So I’ll tell you that yesterday was not a good day for me. I received some personal news about one of my three daughters that wasn’t the best and for the rest of the day I was in a funk.
So what did I do to cheer myself up? I listened to the afternoon portion of the National Association of Home builders Construction Forecast Conference via webcast (Our assistant editor Penny Stacey took the morning shift).

We all know that news about the housing market, the economy, unemployment, you name it–the news is bad. But most people listen to a little here and a little there. Sit all day (or half a day) and listen to all the experts tell you how bad it is and you’re ready for some vice to cure your woes. For me it was brownies later that night.

For the NAHB, a few of the speakers joked about taking a drink.

“I hope we all survive this day,” said NAHB chief economist David Seiders. “By the way, you might want to start serving the cocktails soon rather than later.”

This comment was made at 9:40 a.m. By the time the last speaker gave his speech I’m sure a few of the attendees headed for the bar.

Where am I going with all this? No I’m not advocating alcohol. There are a few other choices. You can turn off the television and radio and throw away the newspapers and magazines, and tell your friends to not talk to you about the economy. Probably not the best choice.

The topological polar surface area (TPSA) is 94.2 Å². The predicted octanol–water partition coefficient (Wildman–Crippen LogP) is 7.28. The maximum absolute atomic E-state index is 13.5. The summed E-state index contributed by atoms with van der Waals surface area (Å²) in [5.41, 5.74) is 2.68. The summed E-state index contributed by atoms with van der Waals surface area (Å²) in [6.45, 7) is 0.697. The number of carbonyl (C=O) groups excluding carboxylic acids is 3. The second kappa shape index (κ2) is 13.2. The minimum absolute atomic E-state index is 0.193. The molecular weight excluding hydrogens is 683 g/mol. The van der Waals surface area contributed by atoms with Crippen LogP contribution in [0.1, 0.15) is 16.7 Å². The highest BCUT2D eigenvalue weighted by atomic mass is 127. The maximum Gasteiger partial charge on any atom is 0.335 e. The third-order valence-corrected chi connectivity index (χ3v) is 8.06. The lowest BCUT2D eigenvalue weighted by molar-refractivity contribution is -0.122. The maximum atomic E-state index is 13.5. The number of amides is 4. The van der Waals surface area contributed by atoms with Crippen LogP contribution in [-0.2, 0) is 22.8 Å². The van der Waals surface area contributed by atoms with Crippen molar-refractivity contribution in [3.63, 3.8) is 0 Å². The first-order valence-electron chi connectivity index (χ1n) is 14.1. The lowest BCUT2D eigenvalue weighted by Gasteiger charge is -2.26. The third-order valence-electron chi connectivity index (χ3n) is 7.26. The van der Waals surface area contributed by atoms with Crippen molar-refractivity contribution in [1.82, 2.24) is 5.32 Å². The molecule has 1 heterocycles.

Choice number two is to make smart choices and look for some good news to get you through these hard times.

For door and window manufacturers, if you haven’t already, I encourage you to read two recent blogs that highlight some manufacturers who are experiencing success in this depressed market. If you already read them, read them again.

As far as the smart choices go, it’s sometimes the completely obvious things that people forget. For instance, in yesterday’s conference, some of the speakers joked about the horrible decisions some consumers are making.

Ivy Zelman, chief executive officer for Zelman & Associates, pointed out that consumers are using their homes like an ATM machine, referring the fact that their borrowing all the equity from the home. The speakers made fairly obvious points like if you can’t afford a home, don’t buy one.

To relate this to the window industry, we’ve had some more news of layoffs and closures in the news this week for companies like Milgard in Tacoma and Nu-Air in Tampa. I do not envy the decisions the executives of these companies have to make (a fact I’ve written about before in previous blogs). But kudos to them for knowing they have to cut back in these times, if it means laying off employees or shutting a plant, they need to do this so their whole company doesn’t go down. I applaud them for making these tough decisions.

I hope I didn’t depress you, if I did-don’t go to the bar or consume a whole lot of brownies. Instead, take heed in these words from Seiders.

“I think we have learned something here and it’s very significant,” said Seiders. “I think this is so jarring that we’ll make some major changes. We’ll make mistakes, but I do think we’ll have a better system at the end of the day.”

So apply that to your company. What mistakes have you made? What changes will you put in place so when the market comes back your company will be a better one at the end of the day?

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